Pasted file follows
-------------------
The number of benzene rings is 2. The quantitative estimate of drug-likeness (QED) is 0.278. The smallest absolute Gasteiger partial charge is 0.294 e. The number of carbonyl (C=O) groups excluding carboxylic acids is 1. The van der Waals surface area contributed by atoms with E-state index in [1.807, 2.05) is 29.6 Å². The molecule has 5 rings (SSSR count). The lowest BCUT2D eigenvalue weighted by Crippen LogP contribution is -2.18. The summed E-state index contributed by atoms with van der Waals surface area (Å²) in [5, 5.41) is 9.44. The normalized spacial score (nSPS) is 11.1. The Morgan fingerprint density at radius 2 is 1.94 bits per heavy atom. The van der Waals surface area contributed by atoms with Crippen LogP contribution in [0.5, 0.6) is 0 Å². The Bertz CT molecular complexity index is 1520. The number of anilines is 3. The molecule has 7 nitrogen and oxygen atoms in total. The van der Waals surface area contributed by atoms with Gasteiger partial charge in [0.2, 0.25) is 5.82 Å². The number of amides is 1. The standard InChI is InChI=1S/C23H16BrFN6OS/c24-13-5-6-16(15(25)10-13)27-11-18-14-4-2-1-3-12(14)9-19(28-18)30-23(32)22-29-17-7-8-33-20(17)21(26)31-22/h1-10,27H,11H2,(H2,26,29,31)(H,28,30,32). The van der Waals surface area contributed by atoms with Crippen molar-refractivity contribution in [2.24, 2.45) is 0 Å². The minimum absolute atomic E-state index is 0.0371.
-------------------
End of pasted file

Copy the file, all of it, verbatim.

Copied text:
The number of benzene rings is 2. The quantitative estimate of drug-likeness (QED) is 0.278. The smallest absolute Gasteiger partial charge is 0.294 e. The number of carbonyl (C=O) groups excluding carboxylic acids is 1. The van der Waals surface area contributed by atoms with E-state index in [1.807, 2.05) is 29.6 Å². The molecule has 5 rings (SSSR count). The lowest BCUT2D eigenvalue weighted by Crippen LogP contribution is -2.18. The summed E-state index contributed by atoms with van der Waals surface area (Å²) in [5, 5.41) is 9.44. The normalized spacial score (nSPS) is 11.1. The Morgan fingerprint density at radius 2 is 1.94 bits per heavy atom. The van der Waals surface area contributed by atoms with Crippen LogP contribution in [0.5, 0.6) is 0 Å². The Bertz CT molecular complexity index is 1520. The number of anilines is 3. The molecule has 7 nitrogen and oxygen atoms in total. The van der Waals surface area contributed by atoms with Gasteiger partial charge in [0.2, 0.25) is 5.82 Å². The number of amides is 1. The standard InChI is InChI=1S/C23H16BrFN6OS/c24-13-5-6-16(15(25)10-13)27-11-18-14-4-2-1-3-12(14)9-19(28-18)30-23(32)22-29-17-7-8-33-20(17)21(26)31-22/h1-10,27H,11H2,(H2,26,29,31)(H,28,30,32). The van der Waals surface area contributed by atoms with Crippen molar-refractivity contribution in [2.24, 2.45) is 0 Å². The minimum absolute atomic E-state index is 0.0371.